percent in 2004 over 2003, driven mainly by OFDM radios. According to 
Emmy Johnson, Principal Analyst and Founder of Sky Light Research, "In 
2004, OFDM CPEs and base station equipment generated more than three 
times as much revenue as the previous four years combined." Although 
there are no certified WiMAX radios shipping, almost every wireless 
broadband vendor has announced a WiMAX platform or its intentions for 
one. Each of these products or plans is in various stages, with a 
handful of radios already shipping in commercial and trial deployments. 
Sky Light Research --->

3. News
Record Volume Seen for WiFi in 2005

Worldwide wireless local area network (WLAN) revenue rose 20 percent 
between the fourth quarter of 2004 and the first quarter of 2005, 
according to Infonetics Research's quarterly market share service, 
Wireless LAN Equipment. Revenues rose to $767.6 million with 12.2 
million WLAN units being shipped worldwide. Revenue is expected to rise 
another 2 percent to $779.6 million by the first quarter of 2006, and is 
projected to reach $3.6 billion by 2008. WLAN switch ports rose in sales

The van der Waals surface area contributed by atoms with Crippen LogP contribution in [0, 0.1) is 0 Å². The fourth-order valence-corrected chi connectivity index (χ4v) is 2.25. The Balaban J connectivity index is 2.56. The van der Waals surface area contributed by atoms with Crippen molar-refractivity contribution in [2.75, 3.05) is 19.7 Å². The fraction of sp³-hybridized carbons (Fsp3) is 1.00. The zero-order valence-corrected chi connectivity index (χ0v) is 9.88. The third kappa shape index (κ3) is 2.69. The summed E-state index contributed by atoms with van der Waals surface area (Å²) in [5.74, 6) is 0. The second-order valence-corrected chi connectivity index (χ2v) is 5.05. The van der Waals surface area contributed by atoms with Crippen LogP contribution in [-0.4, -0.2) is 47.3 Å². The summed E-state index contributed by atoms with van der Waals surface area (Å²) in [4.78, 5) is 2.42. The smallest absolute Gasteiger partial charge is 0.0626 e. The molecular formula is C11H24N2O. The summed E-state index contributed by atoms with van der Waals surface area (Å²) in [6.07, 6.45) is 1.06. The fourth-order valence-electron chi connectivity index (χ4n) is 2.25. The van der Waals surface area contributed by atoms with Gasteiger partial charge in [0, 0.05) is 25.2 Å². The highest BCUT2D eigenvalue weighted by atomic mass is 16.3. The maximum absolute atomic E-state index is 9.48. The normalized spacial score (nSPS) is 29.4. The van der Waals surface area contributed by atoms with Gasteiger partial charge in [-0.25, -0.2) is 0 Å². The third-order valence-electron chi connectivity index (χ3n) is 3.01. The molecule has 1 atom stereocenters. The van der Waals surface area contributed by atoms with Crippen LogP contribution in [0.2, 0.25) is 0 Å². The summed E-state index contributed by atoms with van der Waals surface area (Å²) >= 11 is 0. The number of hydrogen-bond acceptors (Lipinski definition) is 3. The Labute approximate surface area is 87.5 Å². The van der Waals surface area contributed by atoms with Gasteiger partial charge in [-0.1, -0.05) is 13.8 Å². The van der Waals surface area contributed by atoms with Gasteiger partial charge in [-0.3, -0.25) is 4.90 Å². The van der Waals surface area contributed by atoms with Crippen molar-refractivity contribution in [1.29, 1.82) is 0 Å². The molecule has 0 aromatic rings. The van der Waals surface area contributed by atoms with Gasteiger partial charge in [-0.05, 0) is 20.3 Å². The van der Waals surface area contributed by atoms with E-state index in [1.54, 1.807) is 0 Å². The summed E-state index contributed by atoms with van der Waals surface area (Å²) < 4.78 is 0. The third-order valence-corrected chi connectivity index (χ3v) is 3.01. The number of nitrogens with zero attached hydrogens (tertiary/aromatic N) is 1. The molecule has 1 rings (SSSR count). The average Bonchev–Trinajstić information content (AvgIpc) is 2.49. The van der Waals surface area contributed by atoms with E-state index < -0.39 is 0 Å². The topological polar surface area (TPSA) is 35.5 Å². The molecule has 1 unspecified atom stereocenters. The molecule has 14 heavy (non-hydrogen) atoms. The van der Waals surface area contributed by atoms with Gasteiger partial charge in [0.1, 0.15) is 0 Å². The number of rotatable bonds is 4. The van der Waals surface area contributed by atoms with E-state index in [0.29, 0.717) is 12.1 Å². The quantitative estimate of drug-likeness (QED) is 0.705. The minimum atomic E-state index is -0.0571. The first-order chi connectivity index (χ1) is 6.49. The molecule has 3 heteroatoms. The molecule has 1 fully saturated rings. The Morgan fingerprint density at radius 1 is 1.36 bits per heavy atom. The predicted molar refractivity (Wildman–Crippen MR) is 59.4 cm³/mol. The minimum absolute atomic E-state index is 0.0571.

44 percent to 112,000, while revenue for switch ports grew 13 percent to 
%52.2 million and is expected to jump to $699.2 million by 2008. The 
main reason for the expected continued growth in the interest in 
broadband communications.
Infonetics Research --->

4. News
ARRL Sees Hope For BPL In New System

One of the more vocal critics of broadband over power line (BPL) 
communications, the Amateur Radio Relay League (ARRL), has announced 
that Motorola may have overcome some of the traditional problems with 
the technology. In a release issued this week, the ARRL announced that 
it is "pleased to hear Motorola's announcement of its Powerline LV 
System. This is the first Access Broadband over Power Line (BPL) system 
that has been designed from the start with radio interference concerns 
in mind." The Motorola solution avoids using medium-voltage (MV) power 
lines, transmitting broadband signals only on the low-voltage (LV) side 
of the power transformer. The approach reduces the potential for 
interference to and from radio users. According to ARRL Chief Executive 
Officer David Sumner, "We know that medium-voltage (MV) power lines are 
no place for broadband energy, since there is overwhelming technical 
evidence that radio interference from BPL is unavoidable if MV lines are 
used. By confining their Access BPL system to LV lines and by adding